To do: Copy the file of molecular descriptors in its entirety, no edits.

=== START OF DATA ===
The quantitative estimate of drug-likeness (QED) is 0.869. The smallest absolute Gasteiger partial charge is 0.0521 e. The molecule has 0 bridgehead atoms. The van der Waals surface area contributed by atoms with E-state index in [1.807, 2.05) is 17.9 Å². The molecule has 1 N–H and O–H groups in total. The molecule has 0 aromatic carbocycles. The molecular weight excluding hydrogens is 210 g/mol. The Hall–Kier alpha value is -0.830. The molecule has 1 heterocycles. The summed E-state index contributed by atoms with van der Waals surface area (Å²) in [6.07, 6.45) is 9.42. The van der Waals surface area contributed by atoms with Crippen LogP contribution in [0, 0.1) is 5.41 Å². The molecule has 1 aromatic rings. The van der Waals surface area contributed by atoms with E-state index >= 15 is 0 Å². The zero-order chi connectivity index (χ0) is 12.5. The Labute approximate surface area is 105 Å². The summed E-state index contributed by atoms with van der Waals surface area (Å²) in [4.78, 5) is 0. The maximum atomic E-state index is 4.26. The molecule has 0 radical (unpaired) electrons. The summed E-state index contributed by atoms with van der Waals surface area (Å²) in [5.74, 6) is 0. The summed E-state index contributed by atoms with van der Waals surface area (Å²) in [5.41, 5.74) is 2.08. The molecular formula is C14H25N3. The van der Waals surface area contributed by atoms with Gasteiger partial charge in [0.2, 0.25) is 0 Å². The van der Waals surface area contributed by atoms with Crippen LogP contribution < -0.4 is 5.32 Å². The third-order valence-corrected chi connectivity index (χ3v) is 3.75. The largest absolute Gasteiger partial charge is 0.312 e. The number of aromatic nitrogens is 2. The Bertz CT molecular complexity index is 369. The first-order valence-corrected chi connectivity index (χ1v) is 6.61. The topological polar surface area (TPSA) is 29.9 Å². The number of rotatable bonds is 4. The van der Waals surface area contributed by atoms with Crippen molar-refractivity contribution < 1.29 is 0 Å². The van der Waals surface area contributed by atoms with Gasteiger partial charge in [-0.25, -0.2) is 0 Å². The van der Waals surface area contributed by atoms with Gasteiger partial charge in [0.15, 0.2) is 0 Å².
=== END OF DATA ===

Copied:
The quantitative estimate of drug-likeness (QED) is 0.869. The smallest absolute Gasteiger partial charge is 0.0521 e. The molecule has 0 bridgehead atoms. The van der Waals surface area contributed by atoms with E-state index in [1.807, 2.05) is 17.9 Å². The molecule has 1 N–H and O–H groups in total. The molecule has 0 aromatic carbocycles. The molecular weight excluding hydrogens is 210 g/mol. The Hall–Kier alpha value is -0.830. The molecule has 1 heterocycles. The summed E-state index contributed by atoms with van der Waals surface area (Å²) in [6.07, 6.45) is 9.42. The van der Waals surface area contributed by atoms with Crippen LogP contribution in [0, 0.1) is 5.41 Å². The molecule has 1 aromatic rings. The van der Waals surface area contributed by atoms with E-state index >= 15 is 0 Å². The zero-order chi connectivity index (χ0) is 12.5. The Labute approximate surface area is 105 Å². The summed E-state index contributed by atoms with van der Waals surface area (Å²) in [4.78, 5) is 0. The maximum atomic E-state index is 4.26. The molecule has 0 radical (unpaired) electrons. The summed E-state index contributed by atoms with van der Waals surface area (Å²) in [5.74, 6) is 0. The summed E-state index contributed by atoms with van der Waals surface area (Å²) in [5.41, 5.74) is 2.08. The molecular formula is C14H25N3. The van der Waals surface area contributed by atoms with Gasteiger partial charge in [0.2, 0.25) is 0 Å². The van der Waals surface area contributed by atoms with Crippen LogP contribution < -0.4 is 5.32 Å². The third-order valence-corrected chi connectivity index (χ3v) is 3.75. The largest absolute Gasteiger partial charge is 0.312 e. The number of aromatic nitrogens is 2. The Bertz CT molecular complexity index is 369. The first-order valence-corrected chi connectivity index (χ1v) is 6.61. The topological polar surface area (TPSA) is 29.9 Å². The number of rotatable bonds is 4. The van der Waals surface area contributed by atoms with Crippen molar-refractivity contribution < 1.29 is 0 Å². The van der Waals surface area contributed by atoms with Gasteiger partial charge in [-0.25, -0.2) is 0 Å². The van der Waals surface area contributed by atoms with Gasteiger partial charge in [0.15, 0.2) is 0 Å².